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EDITIONS
Wednesday, 30 May, 2001, 13:52 GMT 14:52 UK
Sixth form overload 'shambles'
exam candidate
Students are struggling under the weight of new exams
By BBC News Online's Katherine Sellgren at the NAHT conference in Harrogate

Head teachers say that the revised exam system for sixth formers is a "shambles" - with too many exams and no time for sport and drama.

Heads painted a bleak picture of overworked, stressed pupils, unable to participate in extra-curricular activities because of the pressure of AS-levels, A-levels and Key Skills examinations.

Amanda Martin-Walker
Amanda Martin-Walker says pupils are losing out on sport and drama

Delegates at the National Association of Head Teachers' conference in Harrogate were especially critical of the Key Skills exams, saying they were poorly implemented, pitched too high and were not sufficiently valued to warrant the extra volume of work.

The Key Skills programme, devised to abate employers' and universities' concerns that teenagers could not read and write properly or do basic arithmetic, is voluntary.

But the NAHT argues this has led to a situation where universities do not feel obliged to recognise them and students who take them are disadvantaged because of the added workload.

School's U-turn

Amanda Martin-Walker, deputy head of Beverley School in East Yorkshire, said her school had adopted the "full monty" approach to the curriculum this year, with students taking 4 AS-levels, general studies AS-level and level three in three Key Skills exams.

"But we have now made the decision that this was not in the best interest of our students and we are very worried about the impact it's had on our students," she said.

Sixth formers were no longer able to take part in activities such as sport and drama, Ms Martin-Walker lamented.

Key Skills exams - which can be sat at various points of the year - impacted greatly on other areas of the school, disrupting even those who were not taking them, Ms Martin-Walker said.

"For example, we're having to use the sports hall to house these exams and that impacts greatly on the PE department, particularly in winter," she said.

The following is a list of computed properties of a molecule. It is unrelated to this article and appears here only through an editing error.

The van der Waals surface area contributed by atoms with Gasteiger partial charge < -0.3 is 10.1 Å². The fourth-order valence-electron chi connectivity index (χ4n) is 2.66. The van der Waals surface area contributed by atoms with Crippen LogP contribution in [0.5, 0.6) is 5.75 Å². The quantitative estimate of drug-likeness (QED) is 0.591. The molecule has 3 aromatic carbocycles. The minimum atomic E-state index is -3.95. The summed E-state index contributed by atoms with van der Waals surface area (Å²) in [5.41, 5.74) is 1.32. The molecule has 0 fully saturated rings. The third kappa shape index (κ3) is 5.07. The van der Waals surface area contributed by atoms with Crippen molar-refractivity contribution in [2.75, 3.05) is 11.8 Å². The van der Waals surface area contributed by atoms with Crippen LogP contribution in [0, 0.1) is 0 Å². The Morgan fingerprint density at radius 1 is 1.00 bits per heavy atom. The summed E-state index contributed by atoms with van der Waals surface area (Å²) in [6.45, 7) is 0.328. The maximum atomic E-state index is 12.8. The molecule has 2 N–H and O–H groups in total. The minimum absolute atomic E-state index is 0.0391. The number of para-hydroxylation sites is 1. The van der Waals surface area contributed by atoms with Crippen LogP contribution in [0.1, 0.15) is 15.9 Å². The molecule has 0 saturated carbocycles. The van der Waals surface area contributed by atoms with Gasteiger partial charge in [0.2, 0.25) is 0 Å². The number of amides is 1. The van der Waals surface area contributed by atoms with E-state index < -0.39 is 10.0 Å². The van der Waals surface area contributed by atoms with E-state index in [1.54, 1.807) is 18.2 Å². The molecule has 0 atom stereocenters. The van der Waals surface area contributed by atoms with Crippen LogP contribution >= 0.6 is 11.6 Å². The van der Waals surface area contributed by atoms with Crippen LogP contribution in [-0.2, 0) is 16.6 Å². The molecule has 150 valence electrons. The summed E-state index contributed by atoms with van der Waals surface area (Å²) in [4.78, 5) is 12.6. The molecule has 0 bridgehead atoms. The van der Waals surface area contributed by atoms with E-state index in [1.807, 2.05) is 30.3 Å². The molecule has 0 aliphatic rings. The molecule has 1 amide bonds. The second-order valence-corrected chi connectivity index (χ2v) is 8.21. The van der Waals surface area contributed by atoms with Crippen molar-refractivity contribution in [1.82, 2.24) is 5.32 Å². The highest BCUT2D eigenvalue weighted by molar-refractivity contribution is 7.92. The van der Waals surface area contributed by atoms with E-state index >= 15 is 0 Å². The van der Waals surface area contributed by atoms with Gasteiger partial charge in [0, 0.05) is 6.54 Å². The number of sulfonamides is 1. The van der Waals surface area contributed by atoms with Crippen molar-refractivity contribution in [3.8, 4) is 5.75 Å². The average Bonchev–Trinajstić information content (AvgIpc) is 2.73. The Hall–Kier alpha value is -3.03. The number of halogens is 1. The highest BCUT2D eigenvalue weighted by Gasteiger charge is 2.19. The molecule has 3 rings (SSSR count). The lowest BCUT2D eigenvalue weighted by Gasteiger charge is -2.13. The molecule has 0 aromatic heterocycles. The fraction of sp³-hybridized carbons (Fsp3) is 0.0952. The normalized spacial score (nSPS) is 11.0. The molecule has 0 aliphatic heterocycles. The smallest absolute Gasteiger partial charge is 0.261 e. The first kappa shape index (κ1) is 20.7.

Boycott

From next year, she said, the school would not be taking the Key Skills exams and expected others to do the same.

Head teacher of Whitchurch High School, in Cardiff, Gareth Matthewson, described Key Skills as the straw which broke the camel's back, as students and teachers struggled to get to grips with the new AS-levels.

The standard of the tests was a lot higher than anyone had envisaged, with only about 17% passing, he said.

"Large numbers of bright children, who've never failed an exam in their lives, have had a huge knock to their confidence.

"The universities clearly don't think they're important, so students are saying 'why should we do them?'

"The government has introduced a mess and should withdraw Key Skills," Mr Matthewson said.

But heads stressed that, in principle, they agreed with the notion of key skills testing, but want it to be incorporated within the courses sixth formers are sitting, rather than as a separate "bolt-on" exercise.

Exam chaos

Heads said they were often dealing with scenes of chaos, as they tried to find space to accommodate the extra exam sittings.

And the fact that many students were sitting exams with many different boards had led to chaos, senior vice principal of The John Kitto Community College in Plymouth, Vince Burke, said.

A lack of communication between the exam boards meant heads were having to supervise dozens of pupils who had exam clashes.

"We're paying more on exam fees now - my bill has gone up from 50,000 last year to nearly 60,000 - but the exam boards are walking away from the responsibility," Mr Burke said.

Mr Matthewson, who employs a full-time examination officer, said he had 60 exam clashes to deal with this year.

Enquiry needed

NAHT general secretary, David Hart, called on the incoming government to hold an enquiry into the new post-16 education.

"Curriculum 2000 is a fudge - it was an attempt to broaden, but it's not working.

"We want this system to work, but the new government should look at whether it's time to move onto the next phase," Mr Hart said.

The NAHT wants to see the introduction of a post-14 curriculum, where pupils can develop academic or vocational skills and sit exams in their own time.

'Working well'

But a senior government spokesman said the new post-16 curriculum was working well.

In France and Germany pupils had 30 hours a week contact time and, before the introduction of the AS-level, pupils here only got 18 hours, he said.

Parents would be astonished that head teachers were suggesting the lower sixth should be turned into a gap year, he said.

"Most students are doing AS-levels, the only complication seems to be that it's taking a lot of hard work," the spokesman said.

Key Skills had been introduced because universities and employers were concerned about the ability of young people to communicate properly, he added.

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See also:

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